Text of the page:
Alibi V.16 No.26 • June 28-July 4, 2007 

Council Watch

And Now, Vacation

Rex Barron

Word limits seldom allow mention of individuals honored at Council meetings, but let's leave for July's vacation thanking some outstanding Albuquerque residents cited on June 18. Councilor Michael Cadigan, a former Marine, arranged for Marine Sgt. Jeff Hunter to receive his Silver Star at the meeting. The citation mentioned several occasions when Hunter ran through heavy fire to retrieve wounded comrades. Proclamations honored seventh-grader Matthew Evans, who made it into the final round of the Scripps National Spelling Bee competition, and Goldie Ann Steadman, who recently died at the age of 96 after a life filled with community activism. Perennial Council junkies relished the final episode (maybe) of the city's very own "Survivor" drama, starring the Del Rey Mobile Home Park residents. The 50 families remaining of the park's original 270 have fought eviction for more than two years as the property's owner tried to sell it. Now, Stillbrooke Homes and Argus Development are negotiating an arrangement to create a first-class, mixed-use neighborhood on the land that will allow current residents to buy their own lots.

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Issue Council's Take Reporter's Take
That Thing on Central Avenue

The on-again, off-again construction is on again for Jason Daskalos' Nob Hill project across from Shogun. The block-long building will have residences on the top two floors, retail on the ground floor facing Central and parking in a basement story on the north side.
Kenneth Robey, who lives just to the north, appealed the building permit, saying the project was too big, didn't provide adequate parking and lacked required landscaping. The Council unanimously accepted the project with no changes except requiring a landscaping buffer to the north. Yes, the project will loom over the streetscape, and arguments in its favor barely squeezed under the legal wire. However, several years ago neighborhood opposition killed another proposed, somewhat less massive development. Sometimes opposition backfires.
Turn Down (or Up) the #@$%& Thermostat

Councilors Cadigan, Martin Heinrich and Isaac Benton have worked for months on adopting the 2006 International Energy Conservation Code, which cuts energy waste in building construction, renovation and operation. Besides including increasingly common standards for equipment, materials and installation, the bill mitigates design problems. For instance, it requires shading on large, overheating expanses of west-facing glass. It also slaps a surcharge on permit fees for gargantuan single-family residences.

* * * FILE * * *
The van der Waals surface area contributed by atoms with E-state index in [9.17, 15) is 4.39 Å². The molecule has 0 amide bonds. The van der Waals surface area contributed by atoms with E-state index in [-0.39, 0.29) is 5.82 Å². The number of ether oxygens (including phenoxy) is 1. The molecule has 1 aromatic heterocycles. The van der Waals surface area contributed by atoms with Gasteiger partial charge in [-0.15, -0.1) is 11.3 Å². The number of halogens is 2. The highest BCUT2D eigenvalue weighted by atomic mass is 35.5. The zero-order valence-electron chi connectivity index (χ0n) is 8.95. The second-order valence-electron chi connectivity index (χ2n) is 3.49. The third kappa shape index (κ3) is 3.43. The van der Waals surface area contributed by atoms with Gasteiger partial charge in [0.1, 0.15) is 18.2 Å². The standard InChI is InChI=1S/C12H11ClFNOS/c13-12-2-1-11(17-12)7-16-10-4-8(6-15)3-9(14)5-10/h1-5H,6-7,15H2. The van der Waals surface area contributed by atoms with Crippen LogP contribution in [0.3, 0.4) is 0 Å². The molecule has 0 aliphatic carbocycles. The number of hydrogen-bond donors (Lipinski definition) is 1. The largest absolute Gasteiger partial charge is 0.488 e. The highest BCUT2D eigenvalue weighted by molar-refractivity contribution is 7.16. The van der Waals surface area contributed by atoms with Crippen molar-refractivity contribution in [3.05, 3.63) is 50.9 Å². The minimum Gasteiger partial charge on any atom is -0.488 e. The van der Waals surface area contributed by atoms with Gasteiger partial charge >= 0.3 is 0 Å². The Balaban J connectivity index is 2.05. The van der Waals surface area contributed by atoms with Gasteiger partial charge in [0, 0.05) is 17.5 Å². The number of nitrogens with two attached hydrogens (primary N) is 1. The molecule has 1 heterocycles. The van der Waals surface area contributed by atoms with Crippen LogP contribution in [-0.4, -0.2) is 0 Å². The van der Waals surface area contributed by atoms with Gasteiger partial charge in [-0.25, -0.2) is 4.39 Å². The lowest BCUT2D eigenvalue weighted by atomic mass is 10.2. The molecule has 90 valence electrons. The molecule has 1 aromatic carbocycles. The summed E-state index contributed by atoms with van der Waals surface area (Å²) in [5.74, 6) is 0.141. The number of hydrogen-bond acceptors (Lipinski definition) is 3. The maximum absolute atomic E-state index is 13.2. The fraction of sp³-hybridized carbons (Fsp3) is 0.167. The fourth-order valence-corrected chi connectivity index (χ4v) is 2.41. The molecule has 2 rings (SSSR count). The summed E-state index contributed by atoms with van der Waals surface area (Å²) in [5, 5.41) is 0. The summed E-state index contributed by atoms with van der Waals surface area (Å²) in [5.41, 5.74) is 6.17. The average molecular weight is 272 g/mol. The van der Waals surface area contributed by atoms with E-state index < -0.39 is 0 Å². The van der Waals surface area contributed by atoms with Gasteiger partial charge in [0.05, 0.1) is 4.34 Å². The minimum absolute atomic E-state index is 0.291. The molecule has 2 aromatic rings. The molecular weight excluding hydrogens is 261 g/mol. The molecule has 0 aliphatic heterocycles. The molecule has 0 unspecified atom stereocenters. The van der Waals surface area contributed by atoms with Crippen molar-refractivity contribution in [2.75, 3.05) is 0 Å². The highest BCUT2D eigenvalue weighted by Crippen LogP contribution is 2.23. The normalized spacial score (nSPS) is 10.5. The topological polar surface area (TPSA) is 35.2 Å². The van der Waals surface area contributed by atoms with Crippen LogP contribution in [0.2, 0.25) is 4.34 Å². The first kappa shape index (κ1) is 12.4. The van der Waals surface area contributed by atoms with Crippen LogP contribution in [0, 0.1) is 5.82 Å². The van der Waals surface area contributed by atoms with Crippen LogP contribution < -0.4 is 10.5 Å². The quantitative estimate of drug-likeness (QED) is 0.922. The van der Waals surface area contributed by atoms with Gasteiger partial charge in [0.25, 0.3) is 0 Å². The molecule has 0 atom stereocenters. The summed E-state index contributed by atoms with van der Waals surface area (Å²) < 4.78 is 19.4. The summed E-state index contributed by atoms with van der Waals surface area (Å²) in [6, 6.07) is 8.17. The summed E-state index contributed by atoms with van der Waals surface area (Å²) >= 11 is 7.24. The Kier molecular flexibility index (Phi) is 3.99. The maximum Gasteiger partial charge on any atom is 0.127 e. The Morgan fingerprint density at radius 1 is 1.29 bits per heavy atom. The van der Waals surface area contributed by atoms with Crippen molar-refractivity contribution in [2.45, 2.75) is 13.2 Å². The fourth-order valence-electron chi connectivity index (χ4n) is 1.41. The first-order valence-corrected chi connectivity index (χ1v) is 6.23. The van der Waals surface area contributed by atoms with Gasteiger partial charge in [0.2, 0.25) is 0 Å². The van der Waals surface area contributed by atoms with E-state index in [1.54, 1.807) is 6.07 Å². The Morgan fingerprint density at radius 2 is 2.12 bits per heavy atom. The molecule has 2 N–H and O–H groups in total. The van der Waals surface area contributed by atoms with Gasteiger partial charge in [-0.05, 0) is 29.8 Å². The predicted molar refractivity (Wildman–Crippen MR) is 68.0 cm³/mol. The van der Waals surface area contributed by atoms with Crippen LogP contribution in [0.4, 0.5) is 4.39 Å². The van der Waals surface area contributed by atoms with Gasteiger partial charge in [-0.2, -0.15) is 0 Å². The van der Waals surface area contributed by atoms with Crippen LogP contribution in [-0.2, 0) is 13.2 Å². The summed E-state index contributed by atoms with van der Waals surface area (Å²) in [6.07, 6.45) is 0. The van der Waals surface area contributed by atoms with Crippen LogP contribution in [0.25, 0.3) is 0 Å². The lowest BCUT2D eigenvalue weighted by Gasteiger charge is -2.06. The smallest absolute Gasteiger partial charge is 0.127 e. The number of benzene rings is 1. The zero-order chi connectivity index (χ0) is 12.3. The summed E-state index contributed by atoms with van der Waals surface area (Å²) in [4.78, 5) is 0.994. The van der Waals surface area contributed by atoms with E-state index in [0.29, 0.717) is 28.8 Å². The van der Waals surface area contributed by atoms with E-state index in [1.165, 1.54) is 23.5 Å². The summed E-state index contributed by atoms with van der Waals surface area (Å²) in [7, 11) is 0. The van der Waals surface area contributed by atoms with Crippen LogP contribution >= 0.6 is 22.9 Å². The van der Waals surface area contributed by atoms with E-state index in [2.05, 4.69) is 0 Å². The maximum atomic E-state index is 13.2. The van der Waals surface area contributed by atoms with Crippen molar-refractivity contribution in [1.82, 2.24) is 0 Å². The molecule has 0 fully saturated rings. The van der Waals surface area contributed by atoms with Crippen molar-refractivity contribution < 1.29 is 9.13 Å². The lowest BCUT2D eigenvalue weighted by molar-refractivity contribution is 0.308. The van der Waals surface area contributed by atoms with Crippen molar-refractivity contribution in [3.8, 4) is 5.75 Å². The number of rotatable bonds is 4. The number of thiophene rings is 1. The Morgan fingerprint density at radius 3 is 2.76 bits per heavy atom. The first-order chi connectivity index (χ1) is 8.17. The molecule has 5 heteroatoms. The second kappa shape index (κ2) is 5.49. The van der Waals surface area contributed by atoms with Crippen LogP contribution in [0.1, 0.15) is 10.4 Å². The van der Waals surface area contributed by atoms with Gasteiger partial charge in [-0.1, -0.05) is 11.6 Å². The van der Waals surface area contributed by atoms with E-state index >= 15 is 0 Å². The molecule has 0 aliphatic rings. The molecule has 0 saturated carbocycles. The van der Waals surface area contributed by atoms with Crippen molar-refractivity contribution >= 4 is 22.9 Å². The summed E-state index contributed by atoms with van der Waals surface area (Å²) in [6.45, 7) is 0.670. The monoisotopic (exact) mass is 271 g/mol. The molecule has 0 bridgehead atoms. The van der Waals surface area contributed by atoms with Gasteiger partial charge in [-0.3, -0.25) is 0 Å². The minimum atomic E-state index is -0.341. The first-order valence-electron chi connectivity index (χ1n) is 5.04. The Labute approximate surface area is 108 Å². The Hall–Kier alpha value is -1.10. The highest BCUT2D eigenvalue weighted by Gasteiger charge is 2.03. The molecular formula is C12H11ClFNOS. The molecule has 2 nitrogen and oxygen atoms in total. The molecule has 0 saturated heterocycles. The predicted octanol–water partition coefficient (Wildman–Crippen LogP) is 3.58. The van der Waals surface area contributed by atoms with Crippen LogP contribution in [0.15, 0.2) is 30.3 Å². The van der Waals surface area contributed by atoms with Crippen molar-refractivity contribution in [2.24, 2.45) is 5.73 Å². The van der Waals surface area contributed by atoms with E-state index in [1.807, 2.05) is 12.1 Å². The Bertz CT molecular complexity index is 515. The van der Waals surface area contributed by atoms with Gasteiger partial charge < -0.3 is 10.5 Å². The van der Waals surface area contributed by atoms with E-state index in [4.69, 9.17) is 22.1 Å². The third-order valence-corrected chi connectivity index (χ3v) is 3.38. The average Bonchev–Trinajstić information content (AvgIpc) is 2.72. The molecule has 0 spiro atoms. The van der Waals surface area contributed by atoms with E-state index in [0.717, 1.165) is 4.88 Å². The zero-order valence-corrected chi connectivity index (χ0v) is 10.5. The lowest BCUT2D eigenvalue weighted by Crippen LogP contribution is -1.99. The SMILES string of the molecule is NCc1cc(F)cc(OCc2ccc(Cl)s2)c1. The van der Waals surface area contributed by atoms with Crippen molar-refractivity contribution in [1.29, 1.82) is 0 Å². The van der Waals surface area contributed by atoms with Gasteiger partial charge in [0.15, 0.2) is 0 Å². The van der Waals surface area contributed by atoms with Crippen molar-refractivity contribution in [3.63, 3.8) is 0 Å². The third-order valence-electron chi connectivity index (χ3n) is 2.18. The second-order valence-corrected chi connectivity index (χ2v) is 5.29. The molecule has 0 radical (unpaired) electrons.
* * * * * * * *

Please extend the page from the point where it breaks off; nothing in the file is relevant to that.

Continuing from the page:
The bill was slated for a vote but Mayor Martin Chavez announced that his own conservation plan was on the way and the Council bill would conflict with it. Benton said he'd only seen a draft of the mayor's plan that afternoon but he thought the Council's bill was stronger and better. He proposed a deferral to Aug. 6 in hopes of a compromise. Cadigan said he hoped the delay was not just for the mayor to hold more press conferences. The deferral passed. The built environment consumes huge amounts of energy--we need more efficient materials and design, downsized buildings and slower population growth. Chavez has mixed his messages on sustainability, requiring greater conservation from residents while relentlessly promoting city growth. The Home Builders Association of Central New Mexico is working on Chavez' bill. One can hope it follows the Home Builders' current, excellent 200-page guide to green building. Let's also hope the mayor's bill isn't legally toothless. Stay tuned.
Irony Overload

Recap: Mayor cuts funding for county jail and schedules tax cut to begin in January. Council replaces jail funding and delays tax cut until June--a hit of about $18 per capita. Mayor vetoes change. Council overrides veto. Council passes bills putting Council salary raise and tougher recall standards on October ballot. Mayor vetoes both bills.

For Act VII, the Council voted whether to override both vetoes. The recall change, requiring more signatures and an actual incident of misconduct, is widely seen as triggered by the recent attempt to recall Councilor Don Harris. In a concurrent sideshow, a Downtown resident began a drive to recall the mayor.
Early in the meeting, Councilor Ken Sanchez, usually an ally of the mayor, moved to put the Council pay raise from $9,800 to $29,600 back on the ballot. He noted that he had worked less and earned more on the County Commission. Sanchez read Council salaries from other New Mexico towns, ranging from Las Cruces' $19,442 to Farmington's $10,000. The override passed 6-3, Councilors Cadigan, Brad Winter and Martin Heinrich opposed. After Harris left, Loy moved to put recall changes back on the ballot. Loy said that maybe all previous recall attempts had failed because they had been so frivolous. The override passed 7-1, Winter opposed. Regarding the tax cut, the mayor has talked about "relief" until he sounds like a Rolaids ad. Well, here's a plan to relieve the situation without costing the city. Nine $9,800 salaries for nine councilors totals $88,200. Add the mayor's salary of $98,000 for a total of $186,200.

Now, the mayor should receive more than a councilor because he may work twice as hard, but it's doubtful he works more than 2.5 times as hard. So change the city charter to balance work and wages. Divide the $186,200 into 11.5 portions, one for each councilor and 2.5 for the mayor. Each councilor would receive $16,191 and the mayor would make $40,478.